Dancin’ in the Rain
- Written by Nancy Williams, LPC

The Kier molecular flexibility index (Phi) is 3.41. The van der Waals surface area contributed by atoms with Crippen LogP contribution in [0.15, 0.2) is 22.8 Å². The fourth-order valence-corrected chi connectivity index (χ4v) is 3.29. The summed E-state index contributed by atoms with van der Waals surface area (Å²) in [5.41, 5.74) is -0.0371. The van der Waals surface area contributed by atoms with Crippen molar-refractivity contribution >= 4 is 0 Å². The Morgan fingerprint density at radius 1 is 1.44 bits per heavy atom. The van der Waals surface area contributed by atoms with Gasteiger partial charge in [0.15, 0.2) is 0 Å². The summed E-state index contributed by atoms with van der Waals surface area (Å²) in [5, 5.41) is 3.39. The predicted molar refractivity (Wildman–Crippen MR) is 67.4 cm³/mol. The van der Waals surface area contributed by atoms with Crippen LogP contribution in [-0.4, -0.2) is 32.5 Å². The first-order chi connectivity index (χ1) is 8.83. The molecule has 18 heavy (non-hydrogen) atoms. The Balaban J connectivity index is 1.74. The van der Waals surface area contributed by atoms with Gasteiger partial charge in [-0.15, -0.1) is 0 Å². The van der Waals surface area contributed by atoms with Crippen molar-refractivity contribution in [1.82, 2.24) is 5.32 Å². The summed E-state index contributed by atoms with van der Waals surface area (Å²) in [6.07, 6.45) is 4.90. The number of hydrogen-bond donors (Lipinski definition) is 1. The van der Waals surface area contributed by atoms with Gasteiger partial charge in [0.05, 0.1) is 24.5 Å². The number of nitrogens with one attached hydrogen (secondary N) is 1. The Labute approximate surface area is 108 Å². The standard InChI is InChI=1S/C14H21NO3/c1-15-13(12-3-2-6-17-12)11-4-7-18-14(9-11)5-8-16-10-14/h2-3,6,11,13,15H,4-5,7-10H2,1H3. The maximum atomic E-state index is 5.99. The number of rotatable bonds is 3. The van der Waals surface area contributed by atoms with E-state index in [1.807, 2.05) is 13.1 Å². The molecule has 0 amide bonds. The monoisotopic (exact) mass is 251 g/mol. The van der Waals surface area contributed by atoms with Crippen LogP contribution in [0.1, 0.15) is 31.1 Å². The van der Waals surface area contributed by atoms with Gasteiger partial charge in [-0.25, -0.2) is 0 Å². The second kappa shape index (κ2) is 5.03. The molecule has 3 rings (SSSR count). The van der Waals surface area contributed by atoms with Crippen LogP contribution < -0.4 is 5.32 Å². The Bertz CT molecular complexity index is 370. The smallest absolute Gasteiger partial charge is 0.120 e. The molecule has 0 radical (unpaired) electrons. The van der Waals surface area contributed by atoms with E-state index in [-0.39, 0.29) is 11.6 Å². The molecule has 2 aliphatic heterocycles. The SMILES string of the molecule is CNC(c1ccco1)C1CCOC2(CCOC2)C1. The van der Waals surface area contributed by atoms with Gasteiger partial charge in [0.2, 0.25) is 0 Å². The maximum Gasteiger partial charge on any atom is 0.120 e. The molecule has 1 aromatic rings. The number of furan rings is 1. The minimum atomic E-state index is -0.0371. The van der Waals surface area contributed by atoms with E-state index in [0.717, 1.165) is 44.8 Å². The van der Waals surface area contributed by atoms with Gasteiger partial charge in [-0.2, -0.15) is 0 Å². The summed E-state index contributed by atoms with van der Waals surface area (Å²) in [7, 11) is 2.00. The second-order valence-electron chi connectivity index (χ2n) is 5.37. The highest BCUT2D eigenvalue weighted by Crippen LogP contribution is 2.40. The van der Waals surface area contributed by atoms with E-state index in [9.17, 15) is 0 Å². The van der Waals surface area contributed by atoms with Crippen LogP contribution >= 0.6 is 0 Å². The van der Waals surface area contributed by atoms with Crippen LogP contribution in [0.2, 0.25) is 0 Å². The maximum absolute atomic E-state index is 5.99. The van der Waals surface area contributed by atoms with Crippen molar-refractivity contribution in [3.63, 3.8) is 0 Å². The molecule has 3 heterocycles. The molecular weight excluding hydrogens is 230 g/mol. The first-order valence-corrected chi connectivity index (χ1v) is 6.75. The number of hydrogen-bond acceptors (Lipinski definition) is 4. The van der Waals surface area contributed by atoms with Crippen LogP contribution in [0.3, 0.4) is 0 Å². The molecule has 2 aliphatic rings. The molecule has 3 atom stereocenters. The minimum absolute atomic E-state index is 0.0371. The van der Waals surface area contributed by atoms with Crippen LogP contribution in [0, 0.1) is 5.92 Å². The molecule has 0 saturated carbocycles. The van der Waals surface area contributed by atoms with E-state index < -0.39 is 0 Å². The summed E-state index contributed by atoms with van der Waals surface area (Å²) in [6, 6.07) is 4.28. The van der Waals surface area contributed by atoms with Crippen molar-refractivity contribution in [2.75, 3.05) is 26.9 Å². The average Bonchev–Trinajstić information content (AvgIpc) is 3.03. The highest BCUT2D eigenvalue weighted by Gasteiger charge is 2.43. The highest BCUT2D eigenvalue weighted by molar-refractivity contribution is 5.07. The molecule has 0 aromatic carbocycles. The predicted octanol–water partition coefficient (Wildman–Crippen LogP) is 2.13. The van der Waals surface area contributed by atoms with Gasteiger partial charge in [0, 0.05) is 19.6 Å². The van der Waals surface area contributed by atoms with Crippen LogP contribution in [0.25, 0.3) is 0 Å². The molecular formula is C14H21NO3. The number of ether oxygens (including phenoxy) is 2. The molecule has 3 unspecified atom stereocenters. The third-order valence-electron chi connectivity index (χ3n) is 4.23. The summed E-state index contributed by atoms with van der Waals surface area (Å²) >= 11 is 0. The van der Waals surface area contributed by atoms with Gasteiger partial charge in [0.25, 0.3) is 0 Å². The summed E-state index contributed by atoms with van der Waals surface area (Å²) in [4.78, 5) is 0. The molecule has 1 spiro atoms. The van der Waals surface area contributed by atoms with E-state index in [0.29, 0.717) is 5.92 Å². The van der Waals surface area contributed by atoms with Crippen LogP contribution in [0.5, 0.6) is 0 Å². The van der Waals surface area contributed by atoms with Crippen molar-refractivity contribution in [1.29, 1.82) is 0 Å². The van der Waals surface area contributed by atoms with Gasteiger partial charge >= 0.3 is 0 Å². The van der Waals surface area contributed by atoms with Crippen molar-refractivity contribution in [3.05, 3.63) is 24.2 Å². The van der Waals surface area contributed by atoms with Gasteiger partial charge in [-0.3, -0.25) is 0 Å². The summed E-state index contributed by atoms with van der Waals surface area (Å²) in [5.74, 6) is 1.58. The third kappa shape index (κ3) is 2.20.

I’m trying to keep my eyes on the computer screen as I write this column; however, the view outside keeps tugging me away. The clear morning sky has faded into an afternoon of dismal gray clouds that are beginning to shower some needed rain onto our parched landscape. After what seemed like a never-ending drought, we’ve finally had a few days of relief. Not enough water to fill the creeks, but sufficient enough to encourage the grass and shrubs to hang onto life a bit longer. The rumble of thunder just chased my husband and his lawnmower indoors. We had the afternoon scheduled with several outdoor projects that were long overdue, but now we’ll have to set all those plans aside. A few days ago we had a similar experience. We began the day with a long to-do list of outdoor projects, focused on rolling up our sleeves and taking care of business. That was, until the rain began to fall. Not just a soft summer sprinkle, but the kind of downpour that sends you scrambling indoors for a towel. My first response, I must admit, was one of frustration, “Oh, no. There goes our day. We had everything ready to go and now all we can do is watch it pour.” Waiting is not my forte, so I wasn’t a happy camper as I envisioned my plans for the day being washed away. My attitude was growing as dark as the sky outside. My husband, on the other hand, quickly tapped into his spirit of determination and flexibility as he moved his tools out of the rain. “OK, so maybe we can’t do all we wanted to do. We’ll just do whatever we can, even in the rain. Besides, we won’t have to water the lawn.” Watching the showers today and reflecting back on last week’s lesson in adaptability reminds me of a quote similar to one attributed to Roger Miller: “Some people dance in the rain, while others just get wet.” I’m afraid last week I was standing still and getting wet while my husband was dancing. I came across that quote just the day before we had the rainstorm. Isn’t that just like God? Weaving together experiences to teach us how he wants us to embrace life. Even our Bible study focus in James emphasized the truth God was bringing to my mind and beckoning me to apply as I deal with the rainy days in my life. We can begin the day with the best plans and positive attitudes, desiring to accomplish all we can. Sometimes the sunshine brightens the day and things flow easily. Then there are other times when the sky darkens, the thunder rolls and the rain pours down, leaving us with a choice. What attitude will we embrace when the trials come? How will we respond to the challenges of life? It’s easy to dance when the sky is blue and the birds are singing, or when the moon and stars glisten in the clear night sky, but, what about those rainy days? Can we make those times count in our lives as well? Or do we let our disappointments and frustrations rob us of joy and leave us wet. Perhaps we can take our cue from the writings of James in the Bible. In the first chapter of his letter he says, “Consider it a sheer gift, friends, when tests and challenges come at you from all sides. You know that under pressure, your faith-life is forced into the open and shows its true colors. So don’t try to get out of anything prematurely. Let it do its work so you become mature and well developed, not deficient in any way. If you don’t know what you’re doing, pray to the Father. He loves to help” (taken from The Message by Eugene H. Peterson). It’s raining in many of our lives right now and we really don’t know when it will stop. Perhaps there’s some truth to another familiar quote that says, “Life isn’t about waiting for the storm to pass, it’s about learning to dance in the rain.” So, my friends, let’s ask God to teach us how to dance – even in the rain. Nancy Williams, M.Ed., LPC is a licensed professional counselor, speaker and writer in Kingwood. Send comments or questions to her at www.nancywilliams.net.